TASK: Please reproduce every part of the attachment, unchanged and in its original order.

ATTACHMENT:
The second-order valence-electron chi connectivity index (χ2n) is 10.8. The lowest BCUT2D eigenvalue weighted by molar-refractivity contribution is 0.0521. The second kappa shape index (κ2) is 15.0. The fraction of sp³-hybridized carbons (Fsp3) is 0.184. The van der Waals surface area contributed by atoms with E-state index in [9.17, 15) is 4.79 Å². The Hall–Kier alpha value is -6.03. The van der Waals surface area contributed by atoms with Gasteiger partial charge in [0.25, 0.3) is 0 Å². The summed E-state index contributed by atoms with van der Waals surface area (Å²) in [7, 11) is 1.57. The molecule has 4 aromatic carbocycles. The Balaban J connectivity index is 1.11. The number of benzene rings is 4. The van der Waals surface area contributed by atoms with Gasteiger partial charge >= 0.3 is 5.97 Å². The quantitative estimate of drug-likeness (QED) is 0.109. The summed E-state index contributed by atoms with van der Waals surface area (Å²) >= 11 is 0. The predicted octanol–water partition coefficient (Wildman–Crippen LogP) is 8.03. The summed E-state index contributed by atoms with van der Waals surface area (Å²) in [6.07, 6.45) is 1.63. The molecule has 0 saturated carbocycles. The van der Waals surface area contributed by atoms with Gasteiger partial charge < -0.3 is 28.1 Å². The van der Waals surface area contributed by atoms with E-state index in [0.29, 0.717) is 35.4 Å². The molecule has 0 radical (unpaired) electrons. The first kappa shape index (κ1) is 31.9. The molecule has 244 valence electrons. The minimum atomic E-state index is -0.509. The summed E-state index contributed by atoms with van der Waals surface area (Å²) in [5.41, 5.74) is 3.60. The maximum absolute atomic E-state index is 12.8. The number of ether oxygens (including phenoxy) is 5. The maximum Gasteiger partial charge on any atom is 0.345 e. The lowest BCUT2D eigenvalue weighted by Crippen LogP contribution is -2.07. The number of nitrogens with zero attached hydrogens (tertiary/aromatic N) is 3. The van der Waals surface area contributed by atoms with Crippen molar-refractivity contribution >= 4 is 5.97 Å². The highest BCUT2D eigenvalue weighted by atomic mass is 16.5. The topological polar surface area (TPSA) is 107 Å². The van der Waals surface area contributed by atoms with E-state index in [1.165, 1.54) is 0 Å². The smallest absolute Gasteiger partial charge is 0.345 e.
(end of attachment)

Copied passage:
The second-order valence-electron chi connectivity index (χ2n) is 10.8. The lowest BCUT2D eigenvalue weighted by molar-refractivity contribution is 0.0521. The second kappa shape index (κ2) is 15.0. The fraction of sp³-hybridized carbons (Fsp3) is 0.184. The van der Waals surface area contributed by atoms with E-state index in [9.17, 15) is 4.79 Å². The Hall–Kier alpha value is -6.03. The van der Waals surface area contributed by atoms with Gasteiger partial charge in [0.25, 0.3) is 0 Å². The summed E-state index contributed by atoms with van der Waals surface area (Å²) in [7, 11) is 1.57. The molecule has 4 aromatic carbocycles. The Balaban J connectivity index is 1.11. The number of benzene rings is 4. The van der Waals surface area contributed by atoms with Gasteiger partial charge >= 0.3 is 5.97 Å². The quantitative estimate of drug-likeness (QED) is 0.109. The summed E-state index contributed by atoms with van der Waals surface area (Å²) >= 11 is 0. The predicted octanol–water partition coefficient (Wildman–Crippen LogP) is 8.03. The summed E-state index contributed by atoms with van der Waals surface area (Å²) in [6.07, 6.45) is 1.63. The molecule has 0 saturated carbocycles. The van der Waals surface area contributed by atoms with Gasteiger partial charge < -0.3 is 28.1 Å². The van der Waals surface area contributed by atoms with E-state index in [0.29, 0.717) is 35.4 Å². The molecule has 0 radical (unpaired) electrons. The first kappa shape index (κ1) is 31.9. The molecule has 244 valence electrons. The minimum atomic E-state index is -0.509. The summed E-state index contributed by atoms with van der Waals surface area (Å²) in [5.41, 5.74) is 3.60. The maximum absolute atomic E-state index is 12.8. The number of ether oxygens (including phenoxy) is 5. The maximum Gasteiger partial charge on any atom is 0.345 e. The lowest BCUT2D eigenvalue weighted by Crippen LogP contribution is -2.07. The number of nitrogens with zero attached hydrogens (tertiary/aromatic N) is 3. The van der Waals surface area contributed by atoms with Crippen molar-refractivity contribution >= 4 is 5.97 Å². The highest BCUT2D eigenvalue weighted by atomic mass is 16.5. The topological polar surface area (TPSA) is 107 Å². The van der Waals surface area contributed by atoms with E-state index in [1.165, 1.54) is 0 Å². The smallest absolute Gasteiger partial charge is 0.345 e.